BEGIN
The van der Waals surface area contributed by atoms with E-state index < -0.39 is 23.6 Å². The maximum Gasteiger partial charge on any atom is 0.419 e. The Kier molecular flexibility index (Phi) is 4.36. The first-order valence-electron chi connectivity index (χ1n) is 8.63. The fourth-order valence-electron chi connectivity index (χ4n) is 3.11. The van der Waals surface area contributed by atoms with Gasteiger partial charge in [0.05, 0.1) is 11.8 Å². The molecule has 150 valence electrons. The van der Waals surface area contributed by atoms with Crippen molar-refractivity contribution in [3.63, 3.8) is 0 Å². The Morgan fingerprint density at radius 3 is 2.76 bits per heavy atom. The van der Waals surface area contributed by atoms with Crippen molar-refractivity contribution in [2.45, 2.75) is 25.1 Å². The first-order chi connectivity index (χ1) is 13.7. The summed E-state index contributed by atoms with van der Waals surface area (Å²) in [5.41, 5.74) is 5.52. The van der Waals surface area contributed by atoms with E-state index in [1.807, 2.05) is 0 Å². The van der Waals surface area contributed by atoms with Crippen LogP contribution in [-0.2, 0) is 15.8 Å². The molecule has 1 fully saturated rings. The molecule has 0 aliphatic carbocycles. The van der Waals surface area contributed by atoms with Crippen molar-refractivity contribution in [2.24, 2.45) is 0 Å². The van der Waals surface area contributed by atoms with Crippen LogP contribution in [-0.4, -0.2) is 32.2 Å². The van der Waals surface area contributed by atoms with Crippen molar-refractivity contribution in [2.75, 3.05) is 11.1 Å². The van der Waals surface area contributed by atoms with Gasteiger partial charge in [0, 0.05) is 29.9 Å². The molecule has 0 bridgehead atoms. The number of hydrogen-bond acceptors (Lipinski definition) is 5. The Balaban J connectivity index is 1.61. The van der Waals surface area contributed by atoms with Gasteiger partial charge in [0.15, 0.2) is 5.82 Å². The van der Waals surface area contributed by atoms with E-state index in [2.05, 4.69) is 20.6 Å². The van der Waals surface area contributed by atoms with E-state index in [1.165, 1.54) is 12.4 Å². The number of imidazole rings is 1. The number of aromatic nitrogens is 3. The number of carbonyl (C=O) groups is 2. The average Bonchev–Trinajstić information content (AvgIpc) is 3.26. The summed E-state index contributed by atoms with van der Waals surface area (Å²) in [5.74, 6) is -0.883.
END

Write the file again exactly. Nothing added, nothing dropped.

The van der Waals surface area contributed by atoms with E-state index < -0.39 is 23.6 Å². The maximum Gasteiger partial charge on any atom is 0.419 e. The Kier molecular flexibility index (Phi) is 4.36. The first-order valence-electron chi connectivity index (χ1n) is 8.63. The fourth-order valence-electron chi connectivity index (χ4n) is 3.11. The van der Waals surface area contributed by atoms with Gasteiger partial charge in [0.05, 0.1) is 11.8 Å². The molecule has 150 valence electrons. The van der Waals surface area contributed by atoms with Crippen molar-refractivity contribution in [3.63, 3.8) is 0 Å². The Morgan fingerprint density at radius 3 is 2.76 bits per heavy atom. The van der Waals surface area contributed by atoms with Crippen molar-refractivity contribution in [2.45, 2.75) is 25.1 Å². The first-order chi connectivity index (χ1) is 13.7. The summed E-state index contributed by atoms with van der Waals surface area (Å²) in [5.41, 5.74) is 5.52. The van der Waals surface area contributed by atoms with E-state index in [1.807, 2.05) is 0 Å². The van der Waals surface area contributed by atoms with Crippen LogP contribution in [-0.2, 0) is 15.8 Å². The molecule has 1 fully saturated rings. The molecule has 0 aliphatic carbocycles. The van der Waals surface area contributed by atoms with Crippen molar-refractivity contribution in [2.24, 2.45) is 0 Å². The van der Waals surface area contributed by atoms with Crippen LogP contribution in [-0.4, -0.2) is 32.2 Å². The van der Waals surface area contributed by atoms with Crippen molar-refractivity contribution in [2.75, 3.05) is 11.1 Å². The van der Waals surface area contributed by atoms with Gasteiger partial charge in [0, 0.05) is 29.9 Å². The molecule has 0 bridgehead atoms. The number of hydrogen-bond acceptors (Lipinski definition) is 5. The Balaban J connectivity index is 1.61. The van der Waals surface area contributed by atoms with Gasteiger partial charge in [0.15, 0.2) is 5.82 Å². The van der Waals surface area contributed by atoms with E-state index in [2.05, 4.69) is 20.6 Å². The van der Waals surface area contributed by atoms with E-state index in [1.165, 1.54) is 12.4 Å². The number of imidazole rings is 1. The number of aromatic nitrogens is 3. The number of carbonyl (C=O) groups is 2. The average Bonchev–Trinajstić information content (AvgIpc) is 3.26. The summed E-state index contributed by atoms with van der Waals surface area (Å²) in [5.74, 6) is -0.883.